The lowari tunnel problem - Maureen Lines - Thursday, February 10, 2011

Source :

Chitral and the Kalash valleys have a reputation for beauty and hospitality, their mountains, lush green valleys and sparkling streams shine out from travel posters of Pakistan.

In winter, however, the valleys are very remote, due to inclement weather and inaccessible roads. In past years, when tourists flocked to the valleys in summer, the inhabitants, along with the hotel migrants, sustained themselves for best part of the year from the income they made. Now, however, due to the insecurity following the invasion of Afghanistan by the Americans and Nato forces, there are few visitors from down country, thereby depriving both Kalash and Chitralis alike, much needed income generation. Their only other major source for income is the forest and their agriculture. With the constant destruction of the former, the latter has been very much affected. There is natural soil erosion in the area and this has been exacerbated by the torrential floods. Climate change is also taking its toll with fresh springs drying up every year.

The Kalasha in particular (along with Chitrali women) have been marginalised with low level of education, although that is now improving, low employment, lack of income generation, social exclusion, gender inequality and lack of control over one’s health. All these factors have increased the vulnerability of these people. The provincial government over recent years has done its best to help both Kalash and Muslim communities, but their remoteness has always been a hindrance. Qualified teachers, medical personnel, good administrative officers do not wish to serve in such far flung areas. The Lowari Pass, blocked during the winter months, now has the Lowari Tunnel, but it is unfinished; the company building it and the powers that be have yet to settle on a proper schedule for the transport of vehicles and passengers from one side to the other, further frustrating travellers.

The tunnel has been the subject of conjecture for many years. Back in the eighties I went with an American survey team to study what had been built previously and had been abandoned some years before. The geologist amongst the group showed me the earthquake fault running on the edge of the arch at the opening of the tunnel on the Dir side. He shook his head and said this was no place to build a tunnel. Not only was the land unstable, but there was also water sediment. Now, many years later, the tunnel has ‘opened’, but not actually been finished. There has been no earthquake to destroy it, but where the other entrance is situated, on the Chitral side at Ziarat, flood waters have destroyed buildings, equipment and cost the life of an engineer.

A couple of years back, on one of the opposite banks of the nullahs, an avalanche took the lives of a number of Chitral Scouts. Last year I drove through the tunnel. Half the journey was done in the pitch dark. Our jeep ploughed through water most of the time. I gather nothing has changed except the tunnel authorities have admitted there are no more funds. One wonders how many more years before it is finished. Indeed, if it ever will be finished. Still the people from Chitral have only a certain time in which they can pass through the tunnel. The reason given last year was because the constant flow of traffic meant the labourers could not work. This year, the work has stopped except for maintenance. So why can’t the people travel through the tunnel at the time of their choice?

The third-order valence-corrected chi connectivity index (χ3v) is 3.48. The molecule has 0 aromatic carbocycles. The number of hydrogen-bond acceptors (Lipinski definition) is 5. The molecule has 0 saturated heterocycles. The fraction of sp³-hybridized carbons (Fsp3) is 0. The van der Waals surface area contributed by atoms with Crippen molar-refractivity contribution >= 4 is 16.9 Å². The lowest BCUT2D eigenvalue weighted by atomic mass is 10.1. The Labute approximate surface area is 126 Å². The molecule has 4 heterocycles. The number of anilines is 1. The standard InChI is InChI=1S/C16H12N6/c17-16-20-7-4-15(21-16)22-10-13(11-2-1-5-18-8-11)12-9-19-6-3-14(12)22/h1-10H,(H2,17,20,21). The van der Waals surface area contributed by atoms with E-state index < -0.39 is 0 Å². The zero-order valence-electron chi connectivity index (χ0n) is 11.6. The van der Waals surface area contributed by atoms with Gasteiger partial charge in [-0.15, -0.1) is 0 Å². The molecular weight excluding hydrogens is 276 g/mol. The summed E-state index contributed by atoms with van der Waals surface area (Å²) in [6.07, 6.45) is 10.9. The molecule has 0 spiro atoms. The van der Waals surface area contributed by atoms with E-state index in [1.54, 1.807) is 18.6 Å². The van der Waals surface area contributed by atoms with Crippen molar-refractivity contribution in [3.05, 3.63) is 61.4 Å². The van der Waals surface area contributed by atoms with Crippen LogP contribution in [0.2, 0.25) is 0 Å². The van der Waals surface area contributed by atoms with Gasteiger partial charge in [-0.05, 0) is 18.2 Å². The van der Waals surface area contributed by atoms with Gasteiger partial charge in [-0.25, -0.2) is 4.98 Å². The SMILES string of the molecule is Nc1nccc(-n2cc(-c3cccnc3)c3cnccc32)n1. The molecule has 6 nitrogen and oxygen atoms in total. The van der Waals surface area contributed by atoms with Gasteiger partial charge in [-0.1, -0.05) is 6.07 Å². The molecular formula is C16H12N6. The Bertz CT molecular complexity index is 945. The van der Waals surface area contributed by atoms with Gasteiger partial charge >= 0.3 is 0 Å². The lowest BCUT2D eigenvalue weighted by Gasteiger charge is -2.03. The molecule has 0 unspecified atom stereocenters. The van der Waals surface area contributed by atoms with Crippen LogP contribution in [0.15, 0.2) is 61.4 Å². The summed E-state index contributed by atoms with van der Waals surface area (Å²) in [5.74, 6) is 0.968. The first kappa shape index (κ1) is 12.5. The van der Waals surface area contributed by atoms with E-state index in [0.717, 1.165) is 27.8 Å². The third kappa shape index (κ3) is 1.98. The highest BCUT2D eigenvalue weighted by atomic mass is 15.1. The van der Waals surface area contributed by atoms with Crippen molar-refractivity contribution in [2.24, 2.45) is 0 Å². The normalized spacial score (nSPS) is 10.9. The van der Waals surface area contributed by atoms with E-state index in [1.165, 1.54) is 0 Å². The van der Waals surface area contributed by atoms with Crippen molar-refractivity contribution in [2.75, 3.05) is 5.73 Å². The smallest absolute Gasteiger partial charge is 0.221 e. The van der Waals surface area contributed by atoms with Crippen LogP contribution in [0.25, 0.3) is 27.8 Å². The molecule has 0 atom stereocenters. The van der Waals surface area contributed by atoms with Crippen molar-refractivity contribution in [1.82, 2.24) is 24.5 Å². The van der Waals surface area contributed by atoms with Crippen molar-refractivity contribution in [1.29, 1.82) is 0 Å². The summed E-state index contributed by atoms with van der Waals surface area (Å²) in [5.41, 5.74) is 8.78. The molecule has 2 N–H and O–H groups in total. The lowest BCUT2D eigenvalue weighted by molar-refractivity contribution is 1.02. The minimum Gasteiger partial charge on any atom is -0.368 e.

In the final analysis is the tunnel the answer to the problem of the Chitralis? If and when the tunnel is ever finished will it really bring great benefit to them? Will it just be part of a long road to Central Asia sending out waves to the distant valleys of unwelcome visitors, fuel tankers to supply Nato or American troops (Afghanistan may be in the news for years to come), pollution (many of the trees on the Lowari Top which have not been axed are dying from the pollution emitted from the vehicles), terrorism in one form or another, or will it really answer the problems of the people of Chitral, both Kalash and Muslim? Would not a government subsidised helicopter service prove to be more viable and safer? Economically, the cost may be borne more easily than the billions that have disappeared down that long tunnel.

In such a scenario, where there is desperate economic pressure on the households to provide even the most basic necessities of life, a catastrophic event such as was seen with last summer floods, puts unbearable pressure upon the people. Although some of the people benefited from WFP and food distribution from other agencies, they are still in need of rehabilitation assistance in the short and long term. Perhaps the rehabilitation should come first before the completion of the tunnel. Also, it would behove the federal government to make sure that the tunnel, built at such cost, should at least provide the service for which it was meant.

Although just about every one has been effected one way or another, by losing their standing crops such as corn, some their wheat, which was waiting for the thresher, fruit trees, walnut trees, their grape harvest (the last two, cash crops) and have had land washed away (in some cases people have lost their flour mills and irrigation channels), and should be helped now and in the long term, We have to be realistic and help those that are the most severely affected.

No comments:

Post a Comment